The Obama Administration released its “Discussion Draft” of the Privacy Bill of Rights late Friday afternoon, February 27, 2015.

This is a sweeping proposal that would prohibit or severely restrict almost all consumer data collection and use beyond a narrow exemption that allows for collection within the “context” of when and how information was collected.

For example, it proposes to almost completely shut off ALL collection of information about consumers, including just their name. (“In General – each covered entity may only collect, retain, and use personal data in a manner that is reasonable in light of context.”)

It imposes very high and restrictive burdens on efforts to use data beyond such purposes.

Further, it imposes additional requirements and restrictions even on those companies that are subject to and examined for compliance with existing successful data privacy regimes such as FCRA, GLB and HIPAA. For example, the proposal would require all companies that collect personal information provide consumers with an opt-out from data collection and use, and does not exempt consumer reporting agencies from that requirement.

It also goes well beyond even the most restrictive proposals that have been introduced in Congress.

In short, this is not a “starting point” for discussions about possible legislation, but instead appears to represent a broad overview of the Administration’s thinking on consumer collection and data sharing policies.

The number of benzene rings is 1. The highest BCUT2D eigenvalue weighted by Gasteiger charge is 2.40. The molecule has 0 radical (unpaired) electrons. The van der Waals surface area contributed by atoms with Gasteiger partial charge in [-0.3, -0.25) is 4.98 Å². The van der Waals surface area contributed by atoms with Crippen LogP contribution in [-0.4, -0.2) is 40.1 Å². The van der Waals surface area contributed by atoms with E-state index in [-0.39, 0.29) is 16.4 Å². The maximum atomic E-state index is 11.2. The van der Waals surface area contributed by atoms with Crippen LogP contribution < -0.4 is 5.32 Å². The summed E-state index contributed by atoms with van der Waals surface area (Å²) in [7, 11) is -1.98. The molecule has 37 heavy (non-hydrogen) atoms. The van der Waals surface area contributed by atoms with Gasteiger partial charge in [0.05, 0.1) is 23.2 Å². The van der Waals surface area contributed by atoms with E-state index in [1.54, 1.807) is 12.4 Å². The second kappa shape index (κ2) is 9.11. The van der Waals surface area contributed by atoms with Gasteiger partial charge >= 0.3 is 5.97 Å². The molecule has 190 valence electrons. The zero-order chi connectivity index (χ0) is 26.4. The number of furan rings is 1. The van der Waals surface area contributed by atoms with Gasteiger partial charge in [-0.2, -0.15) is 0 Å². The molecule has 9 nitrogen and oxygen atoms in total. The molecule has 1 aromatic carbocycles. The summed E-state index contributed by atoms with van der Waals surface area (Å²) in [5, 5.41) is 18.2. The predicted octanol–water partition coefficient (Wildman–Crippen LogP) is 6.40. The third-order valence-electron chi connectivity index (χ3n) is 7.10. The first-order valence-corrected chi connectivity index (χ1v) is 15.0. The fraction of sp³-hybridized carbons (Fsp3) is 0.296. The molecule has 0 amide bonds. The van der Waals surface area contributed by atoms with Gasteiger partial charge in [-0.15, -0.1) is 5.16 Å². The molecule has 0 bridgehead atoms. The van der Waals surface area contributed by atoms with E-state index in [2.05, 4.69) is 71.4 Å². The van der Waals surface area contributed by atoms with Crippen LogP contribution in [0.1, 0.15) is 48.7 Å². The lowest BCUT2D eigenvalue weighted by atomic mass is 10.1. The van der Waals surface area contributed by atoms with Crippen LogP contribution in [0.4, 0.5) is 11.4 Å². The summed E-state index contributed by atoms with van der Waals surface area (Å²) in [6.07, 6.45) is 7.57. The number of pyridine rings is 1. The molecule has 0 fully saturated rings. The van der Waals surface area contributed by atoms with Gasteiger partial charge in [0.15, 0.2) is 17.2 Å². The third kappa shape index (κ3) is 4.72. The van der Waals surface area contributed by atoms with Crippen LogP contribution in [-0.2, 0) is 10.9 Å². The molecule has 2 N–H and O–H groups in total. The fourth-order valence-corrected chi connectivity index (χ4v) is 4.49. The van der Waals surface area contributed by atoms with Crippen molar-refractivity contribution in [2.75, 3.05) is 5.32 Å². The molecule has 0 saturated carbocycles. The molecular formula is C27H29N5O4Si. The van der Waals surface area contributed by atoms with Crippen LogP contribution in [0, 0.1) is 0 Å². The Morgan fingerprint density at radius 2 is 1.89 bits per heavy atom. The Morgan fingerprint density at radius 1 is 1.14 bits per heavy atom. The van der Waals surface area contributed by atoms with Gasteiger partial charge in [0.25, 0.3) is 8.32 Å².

Ironically, however, it completely exempts government agencies at all levels from this proposal, and does not contain a data breach notification provision, which have been the two areas where consumers have been most interested in seeing legislation enacted.

While this proposal may generate some short-term press discussion, we believe that the chances of something even close to this getting enacted are close to zero:

  • Privacy was not an issue that Congress was likely to tackle before the release of this draft, and we do not believe that this will “move the needle” much, if at all.
  • Congress likely will continue to focus on data breach notification, and appears highly unlikely to want to tack privacy provisions on to that. 
  • In 2012, when this proposal was first released by the Administration, no Members of Congress took up the mantle to introduce it, and even the most restrictive privacy proposals that have been introduced do not come close to this.

A Note of Caution: 

The one area where this may raise concerns, however, is in how this proposal may influence regulatory activity, and this should be taken very seriously. Specifically, this proposal lays out a very restrictive marker regarding the Administration’s views on commercial data collection and use, and there is a risk that agencies may apply this proposal as guidance from the Administration in terms of how they may approach data collection and use policies. Specifically, we are concerned that agencies that examine and enforce data security, collection and use provisions in other contexts may make these issues a higher priority or subject companies to more scrutiny in these areas. 

This should be a wake-up call for companies, who should strongly consider reexamining your privacy and data security practices to ensure that they are consistent with those policies.